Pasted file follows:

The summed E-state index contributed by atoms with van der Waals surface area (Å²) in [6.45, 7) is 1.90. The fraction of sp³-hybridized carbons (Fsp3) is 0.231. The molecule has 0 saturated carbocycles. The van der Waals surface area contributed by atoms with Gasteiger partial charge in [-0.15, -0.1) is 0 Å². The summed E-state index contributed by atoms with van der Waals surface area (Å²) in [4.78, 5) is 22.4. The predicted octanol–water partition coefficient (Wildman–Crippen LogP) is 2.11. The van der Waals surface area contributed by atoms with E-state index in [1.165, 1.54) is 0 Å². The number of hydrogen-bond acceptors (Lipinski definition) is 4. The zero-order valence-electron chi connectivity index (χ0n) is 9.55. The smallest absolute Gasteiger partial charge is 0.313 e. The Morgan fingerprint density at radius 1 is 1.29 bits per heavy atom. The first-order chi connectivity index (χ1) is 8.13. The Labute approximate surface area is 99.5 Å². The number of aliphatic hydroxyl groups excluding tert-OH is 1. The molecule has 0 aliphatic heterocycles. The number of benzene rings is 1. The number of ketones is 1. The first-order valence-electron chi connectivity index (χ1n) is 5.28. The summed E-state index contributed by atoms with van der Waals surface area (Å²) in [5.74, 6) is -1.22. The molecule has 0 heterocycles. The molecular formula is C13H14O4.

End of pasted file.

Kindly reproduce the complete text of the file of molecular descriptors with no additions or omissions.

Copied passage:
The summed E-state index contributed by atoms with van der Waals surface area (Å²) in [6.45, 7) is 1.90. The fraction of sp³-hybridized carbons (Fsp3) is 0.231. The molecule has 0 saturated carbocycles. The van der Waals surface area contributed by atoms with Gasteiger partial charge in [-0.15, -0.1) is 0 Å². The summed E-state index contributed by atoms with van der Waals surface area (Å²) in [4.78, 5) is 22.4. The predicted octanol–water partition coefficient (Wildman–Crippen LogP) is 2.11. The van der Waals surface area contributed by atoms with E-state index in [1.165, 1.54) is 0 Å². The number of hydrogen-bond acceptors (Lipinski definition) is 4. The zero-order valence-electron chi connectivity index (χ0n) is 9.55. The smallest absolute Gasteiger partial charge is 0.313 e. The Morgan fingerprint density at radius 1 is 1.29 bits per heavy atom. The first-order chi connectivity index (χ1) is 8.13. The Labute approximate surface area is 99.5 Å². The number of aliphatic hydroxyl groups excluding tert-OH is 1. The molecule has 0 aliphatic heterocycles. The number of benzene rings is 1. The number of ketones is 1. The first-order valence-electron chi connectivity index (χ1n) is 5.28. The summed E-state index contributed by atoms with van der Waals surface area (Å²) in [5.74, 6) is -1.22. The molecule has 0 heterocycles. The molecular formula is C13H14O4.